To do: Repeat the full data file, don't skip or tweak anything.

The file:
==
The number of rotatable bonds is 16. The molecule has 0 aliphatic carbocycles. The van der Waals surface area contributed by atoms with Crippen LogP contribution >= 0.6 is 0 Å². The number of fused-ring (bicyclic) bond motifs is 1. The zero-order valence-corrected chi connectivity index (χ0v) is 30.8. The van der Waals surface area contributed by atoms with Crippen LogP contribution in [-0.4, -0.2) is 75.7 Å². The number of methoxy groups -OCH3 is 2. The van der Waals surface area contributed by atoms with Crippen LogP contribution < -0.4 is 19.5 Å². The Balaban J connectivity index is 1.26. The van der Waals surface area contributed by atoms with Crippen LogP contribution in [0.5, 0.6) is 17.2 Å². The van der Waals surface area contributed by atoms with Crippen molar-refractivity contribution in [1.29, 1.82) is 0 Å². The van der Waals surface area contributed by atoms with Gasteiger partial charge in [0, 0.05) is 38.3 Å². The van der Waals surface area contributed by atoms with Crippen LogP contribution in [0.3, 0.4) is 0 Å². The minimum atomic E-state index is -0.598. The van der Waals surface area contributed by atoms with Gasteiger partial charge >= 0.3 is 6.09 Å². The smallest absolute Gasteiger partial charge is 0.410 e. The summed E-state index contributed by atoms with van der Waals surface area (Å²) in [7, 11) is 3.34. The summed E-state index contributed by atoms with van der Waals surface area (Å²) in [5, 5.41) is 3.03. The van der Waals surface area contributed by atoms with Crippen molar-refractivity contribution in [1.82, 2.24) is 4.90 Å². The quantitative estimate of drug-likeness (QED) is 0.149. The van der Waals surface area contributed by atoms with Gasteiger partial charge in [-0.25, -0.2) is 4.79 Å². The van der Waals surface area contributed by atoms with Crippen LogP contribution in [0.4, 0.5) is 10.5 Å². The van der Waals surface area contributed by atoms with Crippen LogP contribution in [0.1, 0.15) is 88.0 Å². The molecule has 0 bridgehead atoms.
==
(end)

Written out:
The number of rotatable bonds is 16. The molecule has 0 aliphatic carbocycles. The van der Waals surface area contributed by atoms with Crippen LogP contribution >= 0.6 is 0 Å². The number of fused-ring (bicyclic) bond motifs is 1. The zero-order valence-corrected chi connectivity index (χ0v) is 30.8. The van der Waals surface area contributed by atoms with Crippen LogP contribution in [-0.4, -0.2) is 75.7 Å². The number of methoxy groups -OCH3 is 2. The van der Waals surface area contributed by atoms with Crippen LogP contribution < -0.4 is 19.5 Å². The Balaban J connectivity index is 1.26. The van der Waals surface area contributed by atoms with Crippen LogP contribution in [0.5, 0.6) is 17.2 Å². The van der Waals surface area contributed by atoms with Crippen molar-refractivity contribution in [1.29, 1.82) is 0 Å². The van der Waals surface area contributed by atoms with Gasteiger partial charge in [0, 0.05) is 38.3 Å². The van der Waals surface area contributed by atoms with Crippen LogP contribution in [0.3, 0.4) is 0 Å². The minimum atomic E-state index is -0.598. The van der Waals surface area contributed by atoms with Gasteiger partial charge >= 0.3 is 6.09 Å². The smallest absolute Gasteiger partial charge is 0.410 e. The summed E-state index contributed by atoms with van der Waals surface area (Å²) in [7, 11) is 3.34. The summed E-state index contributed by atoms with van der Waals surface area (Å²) in [5, 5.41) is 3.03. The van der Waals surface area contributed by atoms with Crippen molar-refractivity contribution in [1.82, 2.24) is 4.90 Å². The quantitative estimate of drug-likeness (QED) is 0.149. The van der Waals surface area contributed by atoms with Gasteiger partial charge in [-0.25, -0.2) is 4.79 Å². The van der Waals surface area contributed by atoms with Crippen LogP contribution in [0.4, 0.5) is 10.5 Å². The van der Waals surface area contributed by atoms with Crippen LogP contribution in [0.1, 0.15) is 88.0 Å². The molecule has 0 bridgehead atoms.